October 8, 2008
GRDC's The Crop Doctor
Aquaculture continues to develop
as an important market for Australian lupins, with attention now
turning to the Southeast Asia.
While the international salmon feed sector was an important
breakthrough market for lupins, research is now focussing on
Southeast Asian fish species such as tilapia and catfish.
Years of research work on digestibility by the Aquaculture Feed
Grains Program (AFGP), an initiative of the
Grains Research and
Development Corporation (GRDC), established the first NIRS
calibrations for digestible protein and energy for fish diets.
It’s important work for the aquaculture industry because it
reduces the industry’s risk of being too dependent on fish oil
and fish meal in its feeds.
According to Dr Brett Glencross of the WA Department of
Fisheries, lupins have proved a highly nutritious source of
protein and energy, with few nutritional problems.
Some fish species use plant proteins almost as effectively as
fish-based proteins and, in some cases, diets including lupin
meal have out-performed fishmeal controls and diets based on
The commercial sector has played a vital role in developing
Australia’s export market for aquafeed, with market technical
tours to Japan, Thailand, Norway, Denmark, Scotland and Chile
conducted in the past four years.
Fish feed manufacturer Skretting Australia pioneered using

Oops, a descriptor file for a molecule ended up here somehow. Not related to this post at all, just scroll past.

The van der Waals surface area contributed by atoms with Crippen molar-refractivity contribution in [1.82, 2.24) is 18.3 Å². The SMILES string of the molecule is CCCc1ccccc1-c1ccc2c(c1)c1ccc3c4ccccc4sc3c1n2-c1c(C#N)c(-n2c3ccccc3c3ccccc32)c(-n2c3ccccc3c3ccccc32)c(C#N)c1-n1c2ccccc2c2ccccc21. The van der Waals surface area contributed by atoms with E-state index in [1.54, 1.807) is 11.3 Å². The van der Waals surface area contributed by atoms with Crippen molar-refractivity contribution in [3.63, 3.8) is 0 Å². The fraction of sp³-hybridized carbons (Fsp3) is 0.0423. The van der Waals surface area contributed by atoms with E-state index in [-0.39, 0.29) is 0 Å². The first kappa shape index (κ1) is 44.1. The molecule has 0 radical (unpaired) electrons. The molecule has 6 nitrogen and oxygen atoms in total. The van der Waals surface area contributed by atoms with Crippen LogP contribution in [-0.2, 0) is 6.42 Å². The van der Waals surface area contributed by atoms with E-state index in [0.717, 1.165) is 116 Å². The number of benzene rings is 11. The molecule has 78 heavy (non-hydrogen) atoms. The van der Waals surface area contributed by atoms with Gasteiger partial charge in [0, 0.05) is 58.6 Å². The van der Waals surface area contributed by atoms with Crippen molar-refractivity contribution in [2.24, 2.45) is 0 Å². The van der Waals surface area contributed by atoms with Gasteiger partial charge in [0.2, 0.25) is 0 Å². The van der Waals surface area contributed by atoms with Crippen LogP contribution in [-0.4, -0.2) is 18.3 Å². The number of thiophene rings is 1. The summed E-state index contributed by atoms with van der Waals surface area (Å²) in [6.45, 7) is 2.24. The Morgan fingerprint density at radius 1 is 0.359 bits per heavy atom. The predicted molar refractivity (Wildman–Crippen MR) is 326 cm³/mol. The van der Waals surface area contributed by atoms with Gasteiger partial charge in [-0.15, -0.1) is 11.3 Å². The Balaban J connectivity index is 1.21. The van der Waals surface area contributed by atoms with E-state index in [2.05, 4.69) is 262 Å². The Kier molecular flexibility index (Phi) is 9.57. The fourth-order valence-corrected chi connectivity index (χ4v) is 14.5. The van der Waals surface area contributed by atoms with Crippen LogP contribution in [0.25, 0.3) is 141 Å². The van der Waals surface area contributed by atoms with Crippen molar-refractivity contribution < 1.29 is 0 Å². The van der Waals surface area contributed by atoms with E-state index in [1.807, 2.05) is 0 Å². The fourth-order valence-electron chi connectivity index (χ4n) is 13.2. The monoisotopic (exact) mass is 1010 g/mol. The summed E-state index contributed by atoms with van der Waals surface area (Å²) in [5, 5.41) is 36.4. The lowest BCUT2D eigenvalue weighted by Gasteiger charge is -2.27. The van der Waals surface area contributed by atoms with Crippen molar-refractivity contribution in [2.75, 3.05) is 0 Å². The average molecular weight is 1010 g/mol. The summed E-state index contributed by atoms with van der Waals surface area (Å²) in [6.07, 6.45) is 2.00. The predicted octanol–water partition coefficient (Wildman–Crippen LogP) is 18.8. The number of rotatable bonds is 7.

lupins in fish feed, which spurred interest by companies such as
Ridleys, BioMar and EWOS.
Commercialisation was boosted with the commissioning of the
world’s largest dehulling plant in Forrestfield, a joint venture
between CBH and George Weston Foods, which can process 200,000
tonnes a year of lupins to kernel meal. Dehulling improves
nutrient value and protein and energy digestibility.
Speaking at the recent GRDC supported 12th International Lupin
Conference in Fremantle, Dr Glencross said yellow lupins had a
very promising future in aquaculture, but a breakthrough in
yield was necessary to supply the significant volumes needed for
a viable industry sector.
He added that further work was needed to maintain and improve
lupin quality and to understand the chemical and physical
factors of digestibility.
This, in turn, would make nutritional values more predictable
before the raw material became feed.
The world’s wild fish catch has reached its limit and
aquaculture is an increasingly important food source.
Global production in 2006 was 45 million tonnes and is growing
at nine per cent a year - the world’s fastest growing food
The Crop Doctor is
GRDC Managing Director,